Master class in urological surgery demonstrates new approaches to common procedures
Don't miss the semi-live action of this surgical session!
Urologists often spend a lot of time and effort focused on a few common conditions: benign prostatic hyperplasia (BPH), prostate biopsy, incontinence after prostate surgery and kidney stones. All four have new approaches for treatment, and AUA2022 has a new format to present them at this year’s Annual Meeting.
“We have done live surgeries at AUA in the past, but you can’t manage four live procedures in an hour,” said Gopal Badlani, MD, FACS, FRCS, professor of urology and gynecology and co-director of the Female Pelvic Health Unit at Wake Forest University in Winston-Salem, North Carolina. “This year, masters of the most common procedures in our profession have recorded the key portions of four new and somewhat controversial approaches.”
Dr. Badlani will moderate “How I Do It: Common Urologic Procedures” during the Plenary on Saturday from 7:30-8:30 a.m. (Central Standard Time).
“This new semi-live action approach is preferable to a lecture because we can see what is happening and absorb the knowledge more directly than listening to an explanation,” he added. “This session will help urologists improve their approaches and outcomes to very familiar surgical problems.”
BPH affects a growing percentage of men as they age. Li-Ping Xie, MD, professor and chair of urology at First Affiliated Hospital, Zhejiang University School of Medicine in Zhejiang, China, will demonstrate one of the newest approaches to BPH: bipolar enucleation of the prostate (BipolEP). The outcome is similar to enucleation using other energy sources, Dr. Badlani noted, but BipolEP offers more favorable equipment costs and an easier learning curve.
The prevalence of prostate cancer is growing, increasing the need for prostate biopsy. The familiar transrectal approach can be highly successful, but biopsy needles must pass through potentially contaminated rectal tissue. John Thomas Wei, MD, professor of urology at the University of Michigan and head of andrology at Michigan Medicine in Ann Arbor, will demonstrate a transperineal prostate biopsy.
“The perineal biopsy is becoming more popular because it is safer,” Dr. Badlani said. “It provides similar results as the transrectal approach we all learned and is safer because it bypasses the rectum. But it does require new learning by urologists.”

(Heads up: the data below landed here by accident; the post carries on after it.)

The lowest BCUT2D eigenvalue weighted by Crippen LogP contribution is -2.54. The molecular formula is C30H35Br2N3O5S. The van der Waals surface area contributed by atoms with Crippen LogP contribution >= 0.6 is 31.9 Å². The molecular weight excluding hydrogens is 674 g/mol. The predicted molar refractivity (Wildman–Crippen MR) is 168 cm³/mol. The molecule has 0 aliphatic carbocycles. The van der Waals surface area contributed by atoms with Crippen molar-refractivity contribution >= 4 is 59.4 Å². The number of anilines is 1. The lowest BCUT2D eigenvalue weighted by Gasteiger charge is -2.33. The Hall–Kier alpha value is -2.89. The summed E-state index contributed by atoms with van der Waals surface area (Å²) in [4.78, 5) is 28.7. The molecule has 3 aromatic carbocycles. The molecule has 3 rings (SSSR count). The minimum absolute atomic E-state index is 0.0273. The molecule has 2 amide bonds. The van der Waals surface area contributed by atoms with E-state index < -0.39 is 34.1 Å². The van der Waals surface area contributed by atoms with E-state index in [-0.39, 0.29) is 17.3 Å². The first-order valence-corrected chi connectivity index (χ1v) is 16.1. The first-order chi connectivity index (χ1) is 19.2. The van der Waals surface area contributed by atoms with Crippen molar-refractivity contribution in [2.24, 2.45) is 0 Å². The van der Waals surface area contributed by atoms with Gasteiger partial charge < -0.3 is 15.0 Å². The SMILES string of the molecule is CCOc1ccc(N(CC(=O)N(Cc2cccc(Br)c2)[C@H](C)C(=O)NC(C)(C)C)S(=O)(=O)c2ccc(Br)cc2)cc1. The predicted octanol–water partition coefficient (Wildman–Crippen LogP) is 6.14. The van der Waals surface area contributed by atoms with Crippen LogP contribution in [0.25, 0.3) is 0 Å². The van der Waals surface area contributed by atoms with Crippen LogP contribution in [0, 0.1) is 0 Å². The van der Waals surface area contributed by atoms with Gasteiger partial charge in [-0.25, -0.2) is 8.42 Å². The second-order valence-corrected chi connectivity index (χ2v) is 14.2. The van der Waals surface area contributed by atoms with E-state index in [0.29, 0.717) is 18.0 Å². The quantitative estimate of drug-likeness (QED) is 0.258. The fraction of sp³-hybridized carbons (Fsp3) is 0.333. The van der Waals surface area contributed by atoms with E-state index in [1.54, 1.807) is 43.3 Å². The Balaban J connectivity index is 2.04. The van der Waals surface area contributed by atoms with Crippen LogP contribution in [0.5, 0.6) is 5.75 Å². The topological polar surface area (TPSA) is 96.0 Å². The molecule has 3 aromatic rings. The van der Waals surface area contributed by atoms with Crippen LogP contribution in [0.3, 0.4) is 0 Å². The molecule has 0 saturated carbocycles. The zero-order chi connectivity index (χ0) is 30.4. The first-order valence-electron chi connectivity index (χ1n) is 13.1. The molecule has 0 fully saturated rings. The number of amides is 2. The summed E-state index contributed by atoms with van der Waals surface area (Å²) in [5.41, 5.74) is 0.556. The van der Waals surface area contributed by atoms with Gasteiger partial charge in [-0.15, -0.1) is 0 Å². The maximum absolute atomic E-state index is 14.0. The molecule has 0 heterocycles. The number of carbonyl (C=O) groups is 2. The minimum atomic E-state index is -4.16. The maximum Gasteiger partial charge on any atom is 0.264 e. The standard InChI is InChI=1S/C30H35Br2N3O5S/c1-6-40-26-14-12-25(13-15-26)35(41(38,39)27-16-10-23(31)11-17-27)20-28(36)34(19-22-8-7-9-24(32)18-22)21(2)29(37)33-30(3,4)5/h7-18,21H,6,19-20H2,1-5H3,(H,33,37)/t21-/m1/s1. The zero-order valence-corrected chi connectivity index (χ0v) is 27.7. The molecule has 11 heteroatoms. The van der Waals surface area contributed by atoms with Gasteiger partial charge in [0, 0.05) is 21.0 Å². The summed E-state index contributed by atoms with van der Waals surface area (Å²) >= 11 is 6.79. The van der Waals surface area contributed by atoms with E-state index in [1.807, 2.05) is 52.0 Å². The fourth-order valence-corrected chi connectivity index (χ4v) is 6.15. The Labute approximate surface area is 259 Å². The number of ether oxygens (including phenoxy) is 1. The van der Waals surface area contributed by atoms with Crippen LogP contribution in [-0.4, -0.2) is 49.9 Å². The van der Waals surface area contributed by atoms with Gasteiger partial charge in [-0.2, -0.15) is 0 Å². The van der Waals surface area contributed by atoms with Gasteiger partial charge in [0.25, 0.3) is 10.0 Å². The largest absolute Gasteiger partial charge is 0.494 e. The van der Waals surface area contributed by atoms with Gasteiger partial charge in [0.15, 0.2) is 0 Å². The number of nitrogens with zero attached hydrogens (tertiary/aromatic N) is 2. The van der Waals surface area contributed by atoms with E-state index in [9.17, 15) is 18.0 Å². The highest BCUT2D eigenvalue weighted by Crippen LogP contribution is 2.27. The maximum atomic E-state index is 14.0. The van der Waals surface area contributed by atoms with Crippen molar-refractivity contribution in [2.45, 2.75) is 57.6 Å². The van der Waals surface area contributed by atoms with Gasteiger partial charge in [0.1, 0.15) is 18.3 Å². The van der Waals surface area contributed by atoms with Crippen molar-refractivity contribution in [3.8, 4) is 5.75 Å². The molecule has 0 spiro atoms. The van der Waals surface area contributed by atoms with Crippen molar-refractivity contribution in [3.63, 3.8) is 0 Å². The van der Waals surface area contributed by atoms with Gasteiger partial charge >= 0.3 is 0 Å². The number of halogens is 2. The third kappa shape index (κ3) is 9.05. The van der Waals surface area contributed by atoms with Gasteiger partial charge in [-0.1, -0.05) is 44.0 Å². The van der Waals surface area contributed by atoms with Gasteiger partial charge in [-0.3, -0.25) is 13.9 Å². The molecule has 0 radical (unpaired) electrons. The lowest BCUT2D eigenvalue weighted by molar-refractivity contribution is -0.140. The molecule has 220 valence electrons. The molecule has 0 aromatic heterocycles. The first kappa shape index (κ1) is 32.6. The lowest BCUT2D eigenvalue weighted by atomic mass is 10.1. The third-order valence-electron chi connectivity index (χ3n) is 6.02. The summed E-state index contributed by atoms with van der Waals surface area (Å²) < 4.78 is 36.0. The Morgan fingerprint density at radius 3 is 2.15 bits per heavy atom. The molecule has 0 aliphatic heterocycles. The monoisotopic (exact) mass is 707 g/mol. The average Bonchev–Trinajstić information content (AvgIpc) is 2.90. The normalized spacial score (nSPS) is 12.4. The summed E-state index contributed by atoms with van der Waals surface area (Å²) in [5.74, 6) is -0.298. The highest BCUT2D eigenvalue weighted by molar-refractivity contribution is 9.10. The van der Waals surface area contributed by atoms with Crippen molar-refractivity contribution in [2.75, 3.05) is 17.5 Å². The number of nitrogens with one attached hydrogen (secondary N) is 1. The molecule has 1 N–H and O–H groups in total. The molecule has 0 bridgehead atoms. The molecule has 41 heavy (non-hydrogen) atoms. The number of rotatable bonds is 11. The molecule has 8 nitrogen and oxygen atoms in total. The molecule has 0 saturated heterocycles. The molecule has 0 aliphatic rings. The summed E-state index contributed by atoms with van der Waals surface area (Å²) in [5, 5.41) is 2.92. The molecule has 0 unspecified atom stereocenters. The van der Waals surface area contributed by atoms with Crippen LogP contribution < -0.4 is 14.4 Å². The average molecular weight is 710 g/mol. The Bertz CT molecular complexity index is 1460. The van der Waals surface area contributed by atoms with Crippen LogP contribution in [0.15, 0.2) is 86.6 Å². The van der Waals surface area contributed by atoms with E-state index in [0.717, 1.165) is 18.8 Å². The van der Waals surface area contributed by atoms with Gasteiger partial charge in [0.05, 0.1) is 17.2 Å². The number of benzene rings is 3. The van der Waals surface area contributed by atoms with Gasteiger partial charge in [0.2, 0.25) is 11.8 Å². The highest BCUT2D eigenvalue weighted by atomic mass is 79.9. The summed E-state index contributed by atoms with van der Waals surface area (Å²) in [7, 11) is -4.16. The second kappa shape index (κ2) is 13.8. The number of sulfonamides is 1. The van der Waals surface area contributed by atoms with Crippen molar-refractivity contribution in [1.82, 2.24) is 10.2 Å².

Incontinence after prostate surgery
Incontinence is a common complaint following prostate surgery for cancer. Many men with relatively minor leaks (fewer than two pads daily) saw few alternatives beyond putting up with the problem. Jaspreet Singh Sandhu, MD, associate professor of urology at Weil Cornell Medical College and attending urologist at Memorial Sloan Kettering Cancer Center in New York, will demonstrate the male sling.
“There have been important improvements in sling design and sling techniques for men,” Dr. Badlani said. “Dr. Sandhu will demonstrate the most effective approach.”
Kidney stones are a common problem, and flexible ureteroscopy has become a familiar approach for many urologists. However, flexible scopes can be expensive and carry high maintenance and repair costs. A new generation of miniaturized mini-percutaneous nephrolithotomy (mini-PCNL) instruments is gaining attention worldwide.
Janak Desai, MD, urologist at Samved Hospital in Ahmedabad, India, will demonstrate the ultra mini-PCNL instruments he invented as a safer, more affordable alternative to both the flexible ureteroscope and standard PCNL.
“The mini-PCNL is more invasive than flexible ureteroscopy, but it is faster and more successful in stone removal than going in through the bladder,” Dr. Badlani said. “The ultra-mini is just as fast to remove stones as the mini-PCNL and smaller.”
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